”H&M group is one of the leading fashion retailers globally when it comes to sustainability and have for many years put great efforts to improve working conditions and strengthen workers’ rights in the countries where our products are manufactured. Our local presence in the production countries, including Myanmar, is essential in this work,” writes H&M in a press release from 6 February 2017.
Now, just over a month after, one of H&M’s supply factories in Myanmar has been damaged by workers protesting for better working conditions and benefits. Hundreds of factory workers have been demanding owed overtime payment and better working conditions in a protest since late January, and it has resulted in managers being attacked and production equipment being destroyed.
According IndustryAll Global Union, many workers at the Chinese-owned Hundred Tex Garment factory in Myanmar have been paid less than the daily minimum wage of 3,600 kyat (US$2.7), have not received overtime payment according to the law, and the customary skills bonus has also been withheld.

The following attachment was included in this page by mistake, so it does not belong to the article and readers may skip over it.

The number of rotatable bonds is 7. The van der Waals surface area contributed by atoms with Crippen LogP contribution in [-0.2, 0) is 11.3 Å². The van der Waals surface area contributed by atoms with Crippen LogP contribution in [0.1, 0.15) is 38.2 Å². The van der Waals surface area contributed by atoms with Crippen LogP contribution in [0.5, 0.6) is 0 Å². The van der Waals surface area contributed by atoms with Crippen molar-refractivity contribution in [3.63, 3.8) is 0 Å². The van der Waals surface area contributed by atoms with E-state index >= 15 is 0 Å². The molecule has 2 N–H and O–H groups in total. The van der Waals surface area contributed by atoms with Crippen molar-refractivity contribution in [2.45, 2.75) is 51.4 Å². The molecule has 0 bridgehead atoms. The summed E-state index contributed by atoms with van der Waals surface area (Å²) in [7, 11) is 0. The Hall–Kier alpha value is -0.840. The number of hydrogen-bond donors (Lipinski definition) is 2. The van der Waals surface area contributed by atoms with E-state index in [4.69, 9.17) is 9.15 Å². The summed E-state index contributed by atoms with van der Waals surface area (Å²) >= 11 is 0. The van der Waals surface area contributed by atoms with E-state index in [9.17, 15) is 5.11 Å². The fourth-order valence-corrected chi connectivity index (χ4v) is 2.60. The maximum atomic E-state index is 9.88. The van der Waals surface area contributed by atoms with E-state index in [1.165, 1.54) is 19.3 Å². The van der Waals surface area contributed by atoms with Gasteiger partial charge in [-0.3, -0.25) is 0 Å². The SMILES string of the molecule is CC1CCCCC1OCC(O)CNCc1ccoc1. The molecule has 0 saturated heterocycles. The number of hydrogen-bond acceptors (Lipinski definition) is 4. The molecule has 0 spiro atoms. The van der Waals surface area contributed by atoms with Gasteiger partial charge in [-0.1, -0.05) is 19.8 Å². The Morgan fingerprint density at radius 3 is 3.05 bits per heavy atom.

The conflict is severely problematic for H&M who is one of the leading fashion companies when it comes to sustainability, and claims that it is of utmost importance to the company, that all of their products are made under good working conditions and with consideration to environment, health and safety.
H&M group says in a statement that they are is deeply concerned about the recent conflict and that their business relationship with the factory is on hold at the moment. They also say that they are monitoring the situation closely and are in close dialogue with the concerned parties and strongly distance themselves from all kind of violence
“Until there is well functioning industrial relations, all of H&M’s business is on hold with Hundred Tex,” said Johan Stellansson at H&M.